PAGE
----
Choosing to build a private cloud can mean enhanced agility and responsiveness, as well as a better use of resources. The challenge is to select workloads that are easy to migrate and add value to the business. New workloads that scale out are a good choice to take advantage of a private cloud's architecture as well as those that can be standardised for access via a self-service catalogue. Organisations will want to avoid using a private cloud for monolithic legacy applications as it will need to run its workloads on dedicated servers, meaning a sub-optimal use of resources.
So should you be using a private cloud? Below are five use cases that make best use of a private cloud, and can deliver a superior return on investment as a result:
1. Development and testing
DevTest is the classic private cloud use case with good reason. Developers and quality assurance test engineers require little training on how to use the cloud and can therefore immediately begin using it once it is set up. Development requires easy and frequent access to resources and the ability to configure those resources dynamically. This means access to many servers for testing and measuring loads, but infrequently. By delivering a pool of shared resources on demand, a private cloud provides development and quality assurance teams with the power to provision the resources they need when they need it and then de-provision when it’s finished. There is added value in having developers use the cloud because as they become more aware of its capabilities, they can start to use it for new application design by building cloud-ready workloads to address other use cases. This creates a more efficient testing environment that will increase the speed of deployment cycles for bringing new applications into production.
2. New business ventures
New business opportunities can be challenging to set up and costly if they fail. Capitalising on changing market dynamics often requires speed and experimentation which is not easy in a static datacentre environment. However, a private cloud offers a readily available pool of resources that can be deployed quickly to support a new online store or a test market for a web campaign or a new product. If successful, the new venture can easily scale as it grows. Equally important is the fact that if the project is unsuccessful or needs to change, the IT assets used can be redeployed just as easily and quickly. Using a private cloud to capture new opportunities enables faster experimentation by line of business units while limiting investment and potential losses during the start-up phase.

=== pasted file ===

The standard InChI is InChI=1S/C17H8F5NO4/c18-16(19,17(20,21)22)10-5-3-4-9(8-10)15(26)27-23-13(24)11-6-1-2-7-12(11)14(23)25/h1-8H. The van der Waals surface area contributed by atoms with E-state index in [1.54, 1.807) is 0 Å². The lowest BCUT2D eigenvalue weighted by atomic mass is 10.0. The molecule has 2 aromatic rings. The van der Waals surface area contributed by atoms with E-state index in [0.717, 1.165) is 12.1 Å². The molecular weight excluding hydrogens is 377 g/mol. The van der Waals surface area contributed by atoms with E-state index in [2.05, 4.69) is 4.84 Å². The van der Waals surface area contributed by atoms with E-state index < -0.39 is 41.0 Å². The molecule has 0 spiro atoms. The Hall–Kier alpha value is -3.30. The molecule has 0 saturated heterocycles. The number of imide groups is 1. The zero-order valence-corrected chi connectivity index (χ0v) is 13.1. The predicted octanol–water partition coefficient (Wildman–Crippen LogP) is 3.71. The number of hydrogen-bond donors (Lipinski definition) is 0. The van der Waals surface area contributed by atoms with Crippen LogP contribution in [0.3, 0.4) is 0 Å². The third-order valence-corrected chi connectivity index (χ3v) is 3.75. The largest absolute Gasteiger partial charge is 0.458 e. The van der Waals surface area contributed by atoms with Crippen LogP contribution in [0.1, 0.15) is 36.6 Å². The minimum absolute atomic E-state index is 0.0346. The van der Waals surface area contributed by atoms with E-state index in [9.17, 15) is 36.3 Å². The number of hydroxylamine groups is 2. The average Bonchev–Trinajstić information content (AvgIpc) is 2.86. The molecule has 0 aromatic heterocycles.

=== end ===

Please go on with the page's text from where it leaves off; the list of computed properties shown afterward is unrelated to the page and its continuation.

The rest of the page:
3. Peak loads
Every organisation has those moments when it needs more computing capacity. Expected events such as holiday website traffic or an end-of-quarter close, as well as unexpected peaks like a demand spike from a successful promotion, mean a need for more computing power to capitalise on opportunities. Historically this could mean tying up resources through over-provisioning to ensure enough capacity. In contrast, handing these peak loads in a private cloud enables organisations to develop a streamlined response to events and plan for the unexpected. As new, cloud-optimised applications come online, the organisation can also take advantage of external public clouds to shift work outside the datacentre automatically and gain access to even more capacity. In short, a hybrid cloud approach provides the ultimate deployment flexibility. By leveraging cloud automation, the organisation can expand and contract computing capacity to address issues without over-provisioning, thereby increasing revenue whilst managing costs.
4. Batch and data processing applications
Batch and data processing applications such as risk modelling, simulations, big data and new back-office applications are all standardised, time sensitive and run for short periods of time. They also require significant computing power. The standardised nature of these applications makes them easy additions to a private cloud's self-service catalogue, enabling the user to deploy the application rapidly and requisite resources on demand, and then shut it down upon completion of the task. This type of workload is closely aligned with the peak load solutions and will benefit from the same hybrid cloud approach explained previously. The on-demand scalability and flexibility of a private cloud to meet the short term computing needs of these applications eliminates the need for dedicated resources and reduces the cost of delivery.
5. Geographic expansion
Even in the digital age, getting closer to customers and better serving their needs often requires organisations to expand their footprint by opening traditional physical locations such as new branches, stores, factories or distribution centres. Typically these locations have standardised IT systems and applications on site that regularly entail a labour intensive set up and local maintenance presence. A private cloud can allow the business to manage common resources centrally that are predominantly accessed by local staff. As a result, IT can set up new locations without putting staff on-site, which can help lower costs and enhance the business' ability to operate outside of geographic restrictions and grow revenue.
About the Author
Brian Green is Managing Director for SUSE UK and Ireland and has over 25 years’ experience in IT sales, marketing and management. Prior to SUSE he worked as a Regional Director, Technical Director and EMEA marketing leadership roles at Novell. Previously he worked at Computacenter (Europe’s largest independent provider of IT infrastructure services) as a product manager, was business development and sales operations manager at Interface Systems International, and EMEA product management lead for Advanced Logic Research.